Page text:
however, when put in different situation (let’s say, formation changes
from 3-3-1 to 2-3-2) they get lost: they need to be taught again what
to do.

The way to avoid it I believe is to build up tactical
mentality from ground up (not just for this group – for the complete
development progression of a youth player): a soccer player needs to
gradually learn what to do alone with the ball (first attacker), how to
play in twos (second attacker), how to play in threes (third attacker),
and the diamond shape (1-2-1 formation in a 4 v 4 small sided game). If
they can master that – in my opinion they will be able to move from
formation to formation effortlessly, and that’s what I am aiming for in
general.

For this specific season, I want the boys learn how to
be comfortable playing in twos (first attacker – second attacker),
that’s all. If they can do that by the end of the last game – from
tactical standpoint I will consider this season success. We actually
did not address this in targeted fashion yet – mostly we spent time on
defense so far. As you wish (and actually – according to the grand plan
:-) ) – we will be doing first a – second a predominantly through the
remainder of the season, and this will inolve plenty of passing.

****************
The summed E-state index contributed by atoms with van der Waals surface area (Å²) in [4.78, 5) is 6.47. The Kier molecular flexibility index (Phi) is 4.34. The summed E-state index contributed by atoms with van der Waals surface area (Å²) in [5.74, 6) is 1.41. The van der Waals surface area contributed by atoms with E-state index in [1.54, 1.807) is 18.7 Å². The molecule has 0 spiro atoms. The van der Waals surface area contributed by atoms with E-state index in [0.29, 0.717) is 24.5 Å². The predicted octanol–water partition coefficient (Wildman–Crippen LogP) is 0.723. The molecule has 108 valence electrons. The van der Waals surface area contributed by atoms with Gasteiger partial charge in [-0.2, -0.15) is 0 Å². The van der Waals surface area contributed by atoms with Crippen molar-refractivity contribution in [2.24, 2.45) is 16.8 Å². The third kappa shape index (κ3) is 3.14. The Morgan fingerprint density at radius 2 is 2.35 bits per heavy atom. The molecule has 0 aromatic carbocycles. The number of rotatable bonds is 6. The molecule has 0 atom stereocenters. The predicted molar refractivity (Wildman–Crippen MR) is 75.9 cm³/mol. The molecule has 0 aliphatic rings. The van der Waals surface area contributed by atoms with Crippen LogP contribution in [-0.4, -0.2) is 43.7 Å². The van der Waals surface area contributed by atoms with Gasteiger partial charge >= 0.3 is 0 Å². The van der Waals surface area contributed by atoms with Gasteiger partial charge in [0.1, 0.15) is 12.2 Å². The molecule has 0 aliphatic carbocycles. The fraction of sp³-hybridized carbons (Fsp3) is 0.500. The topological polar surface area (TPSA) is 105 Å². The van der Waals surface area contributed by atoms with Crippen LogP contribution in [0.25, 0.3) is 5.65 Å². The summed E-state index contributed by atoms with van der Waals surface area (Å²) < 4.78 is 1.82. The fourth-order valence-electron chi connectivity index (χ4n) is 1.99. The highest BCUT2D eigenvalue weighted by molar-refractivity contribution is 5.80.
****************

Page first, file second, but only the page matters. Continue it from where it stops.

Same for the defense: I want them to play first defender – second defender comforably by the end of the season.

From
the team play perspective, I want to do one or two more practices on
the diamond shape – same as we did already – and also want the boys to
start learning how to play counter attacking style (if you did not see
it yet – now is the time: http://www.bettersoccermorefun.com/dwtext/countera.htm).
If you read carefully – and compare to the other – playmayking – style
of play – you’ll notice that “kicking aimlessly” has technical term:
“relief of pressure” and is acceptable in counterattacking style. It’s
the distinguishment of moments when to relief pressure and when to
switch to the counter what the boys need eventually to figure out but I